Going back to the topic on Comments, I’d like to thank all YouTube viewers for your brave comments and questions on my video…its scary to ask for help, but your comments also help other Viewers who embark on similar challenges.   As always, we try to attend to your Comments as humanly as we can and we try to give meaningful advice with what information you do share.   Feel free to share your My Tracks experiences with video or screenshots,  we’d love to hear your experiences.

Click Here for a link to our My Tracks Tutorial

We’ll catch you in the next video!


#2015 #GIS #Nerd #Wishlist

If you’re pondering what to get a #GIS #nerd for #Christmas, hopefully this might give you some ideas.

I was pondering this morning on some great Christmas gift, given that it’s Christmas Eve.  Though if you’re planning to get it under the Christmas Tree, it might be tough, unless you’re in North America where there are actually some premium services that almost guarantee it’ll be on time for Christmas Day.  At the bottom of this post, I have one FREE gift suggestion (I promise is GIS-related).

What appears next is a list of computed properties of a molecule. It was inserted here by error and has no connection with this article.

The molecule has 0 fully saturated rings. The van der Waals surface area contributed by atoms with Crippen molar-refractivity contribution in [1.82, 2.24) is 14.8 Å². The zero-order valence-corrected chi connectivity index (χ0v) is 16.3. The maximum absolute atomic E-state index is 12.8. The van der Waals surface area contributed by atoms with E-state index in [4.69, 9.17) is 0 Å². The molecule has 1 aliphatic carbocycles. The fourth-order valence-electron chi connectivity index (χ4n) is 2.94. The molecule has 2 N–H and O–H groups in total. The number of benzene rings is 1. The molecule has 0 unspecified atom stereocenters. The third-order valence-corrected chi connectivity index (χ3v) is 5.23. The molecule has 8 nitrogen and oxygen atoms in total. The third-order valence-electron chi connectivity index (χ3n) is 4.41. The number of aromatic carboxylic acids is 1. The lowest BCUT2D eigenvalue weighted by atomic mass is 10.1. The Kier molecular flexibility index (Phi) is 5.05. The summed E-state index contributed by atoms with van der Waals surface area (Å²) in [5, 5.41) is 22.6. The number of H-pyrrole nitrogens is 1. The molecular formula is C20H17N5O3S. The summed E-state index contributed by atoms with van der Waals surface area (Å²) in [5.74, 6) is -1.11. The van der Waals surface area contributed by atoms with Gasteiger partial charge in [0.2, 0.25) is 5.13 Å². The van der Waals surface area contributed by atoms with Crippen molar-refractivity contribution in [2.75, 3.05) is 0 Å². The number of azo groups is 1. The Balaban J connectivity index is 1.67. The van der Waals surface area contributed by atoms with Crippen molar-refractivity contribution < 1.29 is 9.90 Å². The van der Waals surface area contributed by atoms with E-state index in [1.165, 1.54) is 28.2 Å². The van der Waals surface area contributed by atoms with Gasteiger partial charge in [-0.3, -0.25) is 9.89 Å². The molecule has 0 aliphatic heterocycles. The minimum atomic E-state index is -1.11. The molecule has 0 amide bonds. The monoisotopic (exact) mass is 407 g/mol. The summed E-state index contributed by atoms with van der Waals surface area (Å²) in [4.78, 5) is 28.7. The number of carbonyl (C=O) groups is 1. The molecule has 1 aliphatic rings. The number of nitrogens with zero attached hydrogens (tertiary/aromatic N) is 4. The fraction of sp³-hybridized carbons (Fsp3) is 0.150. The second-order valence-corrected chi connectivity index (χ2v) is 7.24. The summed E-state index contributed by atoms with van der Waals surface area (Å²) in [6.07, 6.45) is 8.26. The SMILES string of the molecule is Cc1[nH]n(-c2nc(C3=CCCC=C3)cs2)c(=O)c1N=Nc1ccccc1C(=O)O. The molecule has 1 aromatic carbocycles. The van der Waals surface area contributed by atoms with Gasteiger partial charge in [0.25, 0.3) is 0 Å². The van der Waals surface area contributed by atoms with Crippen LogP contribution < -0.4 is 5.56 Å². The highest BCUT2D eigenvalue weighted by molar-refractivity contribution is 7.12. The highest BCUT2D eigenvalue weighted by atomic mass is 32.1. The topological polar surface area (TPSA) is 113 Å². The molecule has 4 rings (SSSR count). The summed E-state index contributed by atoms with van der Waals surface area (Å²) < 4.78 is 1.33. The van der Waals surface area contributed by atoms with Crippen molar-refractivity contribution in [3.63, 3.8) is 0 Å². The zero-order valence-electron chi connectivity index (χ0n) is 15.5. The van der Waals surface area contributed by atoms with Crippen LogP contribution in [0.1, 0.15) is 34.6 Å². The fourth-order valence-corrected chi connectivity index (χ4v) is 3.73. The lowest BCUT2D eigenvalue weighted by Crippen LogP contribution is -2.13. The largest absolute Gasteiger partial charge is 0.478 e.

For the friend that constantly ask GIS questions, help them turn into an expert.

  1. GIS For Dummies (also check on the internet there may be a free excerpt floating around)
  2. Getting to Know ArcGIS
  3. GIS Tutorial 1: Basic Workbook
  4. GIS Tutorial 2: Spatial Analysis Workbook
  5. GIS Tutorial 3: Advanced Workbook